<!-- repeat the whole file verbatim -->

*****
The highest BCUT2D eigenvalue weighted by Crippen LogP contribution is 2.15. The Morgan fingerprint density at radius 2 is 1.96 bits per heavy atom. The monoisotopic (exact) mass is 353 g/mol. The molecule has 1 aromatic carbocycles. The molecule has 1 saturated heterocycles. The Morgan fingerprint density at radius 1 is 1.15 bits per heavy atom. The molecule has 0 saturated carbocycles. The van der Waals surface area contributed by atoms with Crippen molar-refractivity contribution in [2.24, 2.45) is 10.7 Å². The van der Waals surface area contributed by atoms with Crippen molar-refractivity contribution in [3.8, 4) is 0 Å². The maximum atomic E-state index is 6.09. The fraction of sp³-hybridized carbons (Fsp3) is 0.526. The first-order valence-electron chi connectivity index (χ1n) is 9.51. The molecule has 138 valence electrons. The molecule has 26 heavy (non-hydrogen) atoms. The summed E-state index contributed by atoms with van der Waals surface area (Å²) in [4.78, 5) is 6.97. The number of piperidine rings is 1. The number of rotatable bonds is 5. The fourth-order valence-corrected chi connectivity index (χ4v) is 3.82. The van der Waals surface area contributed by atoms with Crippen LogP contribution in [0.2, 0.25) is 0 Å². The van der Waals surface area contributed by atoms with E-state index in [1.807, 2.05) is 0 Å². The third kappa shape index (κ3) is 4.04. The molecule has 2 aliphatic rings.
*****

The highest BCUT2D eigenvalue weighted by Crippen LogP contribution is 2.15. The Morgan fingerprint density at radius 2 is 1.96 bits per heavy atom. The monoisotopic (exact) mass is 353 g/mol. The molecule has 1 aromatic carbocycles. The molecule has 1 saturated heterocycles. The Morgan fingerprint density at radius 1 is 1.15 bits per heavy atom. The molecule has 0 saturated carbocycles. The van der Waals surface area contributed by atoms with Crippen molar-refractivity contribution in [2.24, 2.45) is 10.7 Å². The van der Waals surface area contributed by atoms with Crippen molar-refractivity contribution in [3.8, 4) is 0 Å². The maximum atomic E-state index is 6.09. The fraction of sp³-hybridized carbons (Fsp3) is 0.526. The first-order valence-electron chi connectivity index (χ1n) is 9.51. The molecule has 138 valence electrons. The molecule has 26 heavy (non-hydrogen) atoms. The summed E-state index contributed by atoms with van der Waals surface area (Å²) in [4.78, 5) is 6.97. The number of piperidine rings is 1. The number of rotatable bonds is 5. The fourth-order valence-corrected chi connectivity index (χ4v) is 3.82. The van der Waals surface area contributed by atoms with Crippen LogP contribution in [0.2, 0.25) is 0 Å². The van der Waals surface area contributed by atoms with E-state index in [1.807, 2.05) is 0 Å². The third kappa shape index (κ3) is 4.04. The molecule has 2 aliphatic rings.